He was the late bloomer of his litter. His beautiful sibs were all pure white, two with blue eyes, one with green, but they were all sickly so I asked their owner, a friend of mine, if I could care for them and find them homes and she agreed. But when I went to retrieve the kittens, one of them had disappeared, the one my friend had named Creamsicle, because he wasn't white like his siblings but had an orange tint to him. Over the new few months, the white kittens grew fat and sassy after some antibiotics and good food and were ready for their homes about the time Creamsicle came home. I had never forgotten about him and one day my friend called to say he had shown up, scrawny and skinny and weak. She was trying to care for him but didn't think he'd make it.

Who knows why I didn't just so, gee, that's too bad. I'm sorry to hear that. But the world has too many cats as it is so it's probably just as well. I don't think the thought even occurred to me. I took him home and it was almost painful to see him next to his siblings. He was less than half their size and beyond bedraggled in contrast to their glowing health. But they soon found homes so I could focus on Creamsicle--who decided his new life meant a new name. He looked like "Clarence the Cross-Eyed Lion" (anyone remember the TV series of long ago?) so that was that.

Even on his best days Clarence walked with a wobble and at the worst times, he was so limp and his eyes had that distant glazed look, I didn't think he'd make it another few hours. My brother took one look and flat out said "He ain't going to make it," which of course made me determined to show him wrong. Over the next few months, Clarence grew stronger and his fur grew glossy (he really hated being bathed but he smelled so good afterwards). He loved to be held and would gaze tenderly into my eyes, then grab my face with his claws and try to bite my nose (dang, he was cute, although I tried to break him of that particular habit). As Clarence gained strength, he would tear through the house and play-attack my other cats to draw them into a wrestling match. He also loved to jump up and climb up my leg, back, chest, and nestle around my neck. He could jump into the house through an open window that was four feet up, which told me he had come a long way from his wobbly walk.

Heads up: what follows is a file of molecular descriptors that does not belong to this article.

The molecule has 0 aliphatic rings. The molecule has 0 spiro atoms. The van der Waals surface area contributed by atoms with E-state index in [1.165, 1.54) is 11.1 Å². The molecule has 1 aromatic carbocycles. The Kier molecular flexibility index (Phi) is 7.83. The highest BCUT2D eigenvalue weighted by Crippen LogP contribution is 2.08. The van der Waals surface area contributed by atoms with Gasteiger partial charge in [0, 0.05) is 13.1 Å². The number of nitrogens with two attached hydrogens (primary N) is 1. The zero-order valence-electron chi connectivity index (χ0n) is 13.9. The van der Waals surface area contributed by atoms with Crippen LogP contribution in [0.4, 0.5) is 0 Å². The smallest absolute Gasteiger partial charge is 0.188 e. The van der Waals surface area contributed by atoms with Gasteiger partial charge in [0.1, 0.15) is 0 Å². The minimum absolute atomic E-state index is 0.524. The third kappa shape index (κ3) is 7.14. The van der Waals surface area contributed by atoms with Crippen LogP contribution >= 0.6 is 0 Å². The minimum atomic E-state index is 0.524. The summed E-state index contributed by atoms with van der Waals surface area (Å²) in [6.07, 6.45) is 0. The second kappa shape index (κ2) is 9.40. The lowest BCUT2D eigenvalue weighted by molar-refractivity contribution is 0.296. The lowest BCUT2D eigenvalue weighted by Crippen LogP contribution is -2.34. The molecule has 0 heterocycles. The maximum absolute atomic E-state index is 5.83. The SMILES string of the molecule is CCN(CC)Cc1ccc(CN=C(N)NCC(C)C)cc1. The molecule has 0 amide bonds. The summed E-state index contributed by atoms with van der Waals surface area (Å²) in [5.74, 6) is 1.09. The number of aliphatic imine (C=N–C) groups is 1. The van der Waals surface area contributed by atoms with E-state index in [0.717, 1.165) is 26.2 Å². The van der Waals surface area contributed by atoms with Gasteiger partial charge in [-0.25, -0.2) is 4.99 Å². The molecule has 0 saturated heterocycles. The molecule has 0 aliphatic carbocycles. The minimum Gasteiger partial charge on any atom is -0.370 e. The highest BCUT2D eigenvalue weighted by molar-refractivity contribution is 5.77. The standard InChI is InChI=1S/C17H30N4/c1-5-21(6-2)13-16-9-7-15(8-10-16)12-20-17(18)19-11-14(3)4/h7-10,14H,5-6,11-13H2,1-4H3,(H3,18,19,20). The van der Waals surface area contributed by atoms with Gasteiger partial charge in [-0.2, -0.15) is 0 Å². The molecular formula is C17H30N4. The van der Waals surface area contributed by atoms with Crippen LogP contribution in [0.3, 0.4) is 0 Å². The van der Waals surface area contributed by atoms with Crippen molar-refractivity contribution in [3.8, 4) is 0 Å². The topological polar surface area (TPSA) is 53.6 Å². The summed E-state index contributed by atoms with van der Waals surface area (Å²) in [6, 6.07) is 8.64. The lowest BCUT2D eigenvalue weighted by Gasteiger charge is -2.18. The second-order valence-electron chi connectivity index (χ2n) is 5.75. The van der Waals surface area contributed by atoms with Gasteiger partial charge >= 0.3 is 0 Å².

He did have a few bad spells. Once I took him to the vet thinking it was time to have him euthanized because he couldn't even stand, let alone walk or eat, and that was when I learned that he had seizures that left him without strength. After a day with the vet on IV fluids, he came home a new cat. Another time I canceled plans with friends and stayed him with him and gave him fluids with an eye dropper to keep him hydrated. I thought that would be the end as well, but he pulled through and wobbled his way back to health.

I confess he got more than his share of attention but the other cats didn't seem to mind too much. He had his favorites, like Longfellow and Oscar, and they tolerated him, the way an old dog tolerates a rambunctious puppy.

One day in November, he collapsed and he was gone, just like that. The vet had warned me it could happen--but then again, Clarence could live several years although having FIP meant he probably wouldn't live much longer than that. Owners of cats with FIP also see their cats go through a lot of suffering, so I could be grateful that Clarence didn't have to experience that.

So that's the story of Clarence my Christmas angel. I can't imagine, if I were a parent, I'd accept a child's death with the same gratitude for the life lived, however, short. But fortunately the Lord has spared me from that pain. Instead of children, I get to have all manner of cats who come and go through my house and my life, with all their funny personalities and peculiarities. It's funny than I grew up with the book "Cheaper by the Dozen" and always that a family of 12 could be fun. I didn't specify "12 children," though, and now that my family consists of 12 cats (I never quite counted Clarence, since he would have made 13 and that’s a number I just feel better avoiding). But he was definitely, and will remain, a part of my cat family, waiting up in Cat Heaven with all the rest of my feline friends of up there. I have no idea how animal heaven works, but if Joseph Smith and David O. McKay felt they'd have their horses in the hereafter, maybe they were onto something.

Friday, January 2, 2009

I love new beginnings!

I truly love the New Year! I enjoy taking Christmas decorations down and packing them away for another year. I love wrapping each treasured piece of my nativity sets and nestling them inside their boxes to rest until it's time to display them again.

Then I'm ready to tackle my house. I don't want anyone around while I'm cleaning and I don't want interruptions. I just want to bring order from the holiday chaos of an abundance of family and friends and presents and food.